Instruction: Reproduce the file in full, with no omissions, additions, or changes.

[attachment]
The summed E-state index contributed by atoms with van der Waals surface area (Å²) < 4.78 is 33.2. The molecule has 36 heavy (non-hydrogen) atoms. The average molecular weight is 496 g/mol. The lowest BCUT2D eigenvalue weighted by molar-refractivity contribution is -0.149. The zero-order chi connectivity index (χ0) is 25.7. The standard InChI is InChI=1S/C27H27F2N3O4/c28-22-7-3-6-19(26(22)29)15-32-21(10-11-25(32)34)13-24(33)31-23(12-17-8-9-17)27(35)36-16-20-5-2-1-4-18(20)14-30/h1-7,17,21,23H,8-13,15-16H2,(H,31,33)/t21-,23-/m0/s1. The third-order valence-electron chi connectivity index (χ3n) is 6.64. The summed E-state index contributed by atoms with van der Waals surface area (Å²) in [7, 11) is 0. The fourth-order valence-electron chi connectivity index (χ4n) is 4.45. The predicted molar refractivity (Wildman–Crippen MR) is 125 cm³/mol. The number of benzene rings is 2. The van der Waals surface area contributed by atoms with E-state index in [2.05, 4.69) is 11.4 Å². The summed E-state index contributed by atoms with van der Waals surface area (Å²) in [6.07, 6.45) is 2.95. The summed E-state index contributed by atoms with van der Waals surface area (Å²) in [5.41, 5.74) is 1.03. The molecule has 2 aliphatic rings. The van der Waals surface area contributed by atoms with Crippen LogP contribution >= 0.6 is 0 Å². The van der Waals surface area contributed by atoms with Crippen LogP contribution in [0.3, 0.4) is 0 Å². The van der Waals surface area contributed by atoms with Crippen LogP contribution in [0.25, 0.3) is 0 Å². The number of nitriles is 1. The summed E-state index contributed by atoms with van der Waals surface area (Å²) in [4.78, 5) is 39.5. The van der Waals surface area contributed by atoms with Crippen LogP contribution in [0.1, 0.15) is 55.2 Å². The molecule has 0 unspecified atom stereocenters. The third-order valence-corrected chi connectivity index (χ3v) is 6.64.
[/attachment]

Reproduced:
The summed E-state index contributed by atoms with van der Waals surface area (Å²) < 4.78 is 33.2. The molecule has 36 heavy (non-hydrogen) atoms. The average molecular weight is 496 g/mol. The lowest BCUT2D eigenvalue weighted by molar-refractivity contribution is -0.149. The zero-order chi connectivity index (χ0) is 25.7. The standard InChI is InChI=1S/C27H27F2N3O4/c28-22-7-3-6-19(26(22)29)15-32-21(10-11-25(32)34)13-24(33)31-23(12-17-8-9-17)27(35)36-16-20-5-2-1-4-18(20)14-30/h1-7,17,21,23H,8-13,15-16H2,(H,31,33)/t21-,23-/m0/s1. The third-order valence-electron chi connectivity index (χ3n) is 6.64. The summed E-state index contributed by atoms with van der Waals surface area (Å²) in [7, 11) is 0. The fourth-order valence-electron chi connectivity index (χ4n) is 4.45. The predicted molar refractivity (Wildman–Crippen MR) is 125 cm³/mol. The number of benzene rings is 2. The van der Waals surface area contributed by atoms with E-state index in [2.05, 4.69) is 11.4 Å². The summed E-state index contributed by atoms with van der Waals surface area (Å²) in [6.07, 6.45) is 2.95. The summed E-state index contributed by atoms with van der Waals surface area (Å²) in [5.41, 5.74) is 1.03. The molecule has 2 aliphatic rings. The van der Waals surface area contributed by atoms with Crippen LogP contribution >= 0.6 is 0 Å². The van der Waals surface area contributed by atoms with Crippen LogP contribution in [0.3, 0.4) is 0 Å². The van der Waals surface area contributed by atoms with Crippen LogP contribution in [0.25, 0.3) is 0 Å². The number of nitriles is 1. The summed E-state index contributed by atoms with van der Waals surface area (Å²) in [4.78, 5) is 39.5. The van der Waals surface area contributed by atoms with Crippen LogP contribution in [0.1, 0.15) is 55.2 Å². The molecule has 0 unspecified atom stereocenters. The third-order valence-corrected chi connectivity index (χ3v) is 6.64.